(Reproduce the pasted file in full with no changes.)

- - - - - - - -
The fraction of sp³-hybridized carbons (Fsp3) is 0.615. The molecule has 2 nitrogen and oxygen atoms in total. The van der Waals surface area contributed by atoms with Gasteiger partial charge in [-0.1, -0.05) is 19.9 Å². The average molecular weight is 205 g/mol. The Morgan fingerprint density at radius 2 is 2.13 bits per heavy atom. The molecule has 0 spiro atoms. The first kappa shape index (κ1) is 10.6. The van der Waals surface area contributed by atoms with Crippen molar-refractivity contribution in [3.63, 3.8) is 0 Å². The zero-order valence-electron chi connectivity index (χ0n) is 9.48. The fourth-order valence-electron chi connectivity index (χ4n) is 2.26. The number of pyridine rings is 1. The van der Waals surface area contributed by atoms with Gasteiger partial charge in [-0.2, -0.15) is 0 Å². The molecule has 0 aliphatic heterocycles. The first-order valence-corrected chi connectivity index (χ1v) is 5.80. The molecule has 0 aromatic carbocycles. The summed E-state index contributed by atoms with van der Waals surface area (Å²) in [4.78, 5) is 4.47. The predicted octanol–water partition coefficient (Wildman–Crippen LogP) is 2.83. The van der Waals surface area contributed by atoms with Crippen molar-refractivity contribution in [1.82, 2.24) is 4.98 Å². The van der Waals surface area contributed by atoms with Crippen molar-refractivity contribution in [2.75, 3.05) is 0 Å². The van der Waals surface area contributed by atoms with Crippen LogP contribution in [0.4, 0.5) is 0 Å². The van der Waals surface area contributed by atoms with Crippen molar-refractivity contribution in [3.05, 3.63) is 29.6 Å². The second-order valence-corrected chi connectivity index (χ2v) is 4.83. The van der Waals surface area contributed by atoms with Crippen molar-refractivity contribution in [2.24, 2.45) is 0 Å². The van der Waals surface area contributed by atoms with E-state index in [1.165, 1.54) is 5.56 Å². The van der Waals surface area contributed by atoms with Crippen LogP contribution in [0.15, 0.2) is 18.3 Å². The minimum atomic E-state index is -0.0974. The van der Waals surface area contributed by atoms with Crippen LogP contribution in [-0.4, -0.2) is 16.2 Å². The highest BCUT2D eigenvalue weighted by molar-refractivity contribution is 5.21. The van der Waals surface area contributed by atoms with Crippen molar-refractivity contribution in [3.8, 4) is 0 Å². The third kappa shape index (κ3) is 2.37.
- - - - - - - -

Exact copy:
The fraction of sp³-hybridized carbons (Fsp3) is 0.615. The molecule has 2 nitrogen and oxygen atoms in total. The van der Waals surface area contributed by atoms with Gasteiger partial charge in [-0.1, -0.05) is 19.9 Å². The average molecular weight is 205 g/mol. The Morgan fingerprint density at radius 2 is 2.13 bits per heavy atom. The molecule has 0 spiro atoms. The first kappa shape index (κ1) is 10.6. The van der Waals surface area contributed by atoms with Crippen molar-refractivity contribution in [3.63, 3.8) is 0 Å². The zero-order valence-electron chi connectivity index (χ0n) is 9.48. The fourth-order valence-electron chi connectivity index (χ4n) is 2.26. The number of pyridine rings is 1. The van der Waals surface area contributed by atoms with Gasteiger partial charge in [-0.2, -0.15) is 0 Å². The molecule has 0 aliphatic heterocycles. The first-order valence-corrected chi connectivity index (χ1v) is 5.80. The molecule has 0 aromatic carbocycles. The summed E-state index contributed by atoms with van der Waals surface area (Å²) in [4.78, 5) is 4.47. The predicted octanol–water partition coefficient (Wildman–Crippen LogP) is 2.83. The van der Waals surface area contributed by atoms with Crippen molar-refractivity contribution in [1.82, 2.24) is 4.98 Å². The van der Waals surface area contributed by atoms with Crippen molar-refractivity contribution in [2.75, 3.05) is 0 Å². The van der Waals surface area contributed by atoms with Crippen LogP contribution in [0.4, 0.5) is 0 Å². The van der Waals surface area contributed by atoms with Crippen molar-refractivity contribution in [3.05, 3.63) is 29.6 Å². The second-order valence-corrected chi connectivity index (χ2v) is 4.83. The van der Waals surface area contributed by atoms with Crippen molar-refractivity contribution in [2.24, 2.45) is 0 Å². The van der Waals surface area contributed by atoms with E-state index in [1.165, 1.54) is 5.56 Å². The van der Waals surface area contributed by atoms with Crippen LogP contribution in [0.15, 0.2) is 18.3 Å². The minimum atomic E-state index is -0.0974. The van der Waals surface area contributed by atoms with Crippen LogP contribution in [-0.4, -0.2) is 16.2 Å². The highest BCUT2D eigenvalue weighted by molar-refractivity contribution is 5.21. The van der Waals surface area contributed by atoms with Crippen molar-refractivity contribution in [3.8, 4) is 0 Å². The third kappa shape index (κ3) is 2.37.